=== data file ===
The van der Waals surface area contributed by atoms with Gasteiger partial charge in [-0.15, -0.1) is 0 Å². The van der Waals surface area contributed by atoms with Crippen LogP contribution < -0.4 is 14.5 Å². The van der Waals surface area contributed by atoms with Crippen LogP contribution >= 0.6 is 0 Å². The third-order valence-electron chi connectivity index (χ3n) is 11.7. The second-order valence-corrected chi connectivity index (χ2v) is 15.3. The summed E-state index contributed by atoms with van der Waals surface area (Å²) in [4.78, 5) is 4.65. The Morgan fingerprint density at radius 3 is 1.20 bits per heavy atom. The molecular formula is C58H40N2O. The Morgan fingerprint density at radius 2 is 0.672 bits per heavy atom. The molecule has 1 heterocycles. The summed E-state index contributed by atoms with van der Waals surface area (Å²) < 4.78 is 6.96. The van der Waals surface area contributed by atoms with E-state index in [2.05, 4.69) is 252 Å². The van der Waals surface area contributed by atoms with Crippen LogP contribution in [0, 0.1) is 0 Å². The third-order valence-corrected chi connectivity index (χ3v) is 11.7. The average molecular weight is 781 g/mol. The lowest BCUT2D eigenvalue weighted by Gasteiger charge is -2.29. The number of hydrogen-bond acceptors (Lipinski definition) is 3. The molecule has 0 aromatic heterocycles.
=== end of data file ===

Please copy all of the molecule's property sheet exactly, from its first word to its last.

The van der Waals surface area contributed by atoms with Gasteiger partial charge in [-0.15, -0.1) is 0 Å². The van der Waals surface area contributed by atoms with Crippen LogP contribution < -0.4 is 14.5 Å². The van der Waals surface area contributed by atoms with Crippen LogP contribution >= 0.6 is 0 Å². The third-order valence-electron chi connectivity index (χ3n) is 11.7. The second-order valence-corrected chi connectivity index (χ2v) is 15.3. The summed E-state index contributed by atoms with van der Waals surface area (Å²) in [4.78, 5) is 4.65. The Morgan fingerprint density at radius 3 is 1.20 bits per heavy atom. The molecular formula is C58H40N2O. The Morgan fingerprint density at radius 2 is 0.672 bits per heavy atom. The molecule has 1 heterocycles. The summed E-state index contributed by atoms with van der Waals surface area (Å²) < 4.78 is 6.96. The van der Waals surface area contributed by atoms with E-state index in [2.05, 4.69) is 252 Å². The van der Waals surface area contributed by atoms with Crippen LogP contribution in [0, 0.1) is 0 Å². The third-order valence-corrected chi connectivity index (χ3v) is 11.7. The average molecular weight is 781 g/mol. The lowest BCUT2D eigenvalue weighted by Gasteiger charge is -2.29. The number of hydrogen-bond acceptors (Lipinski definition) is 3. The molecule has 0 aromatic heterocycles.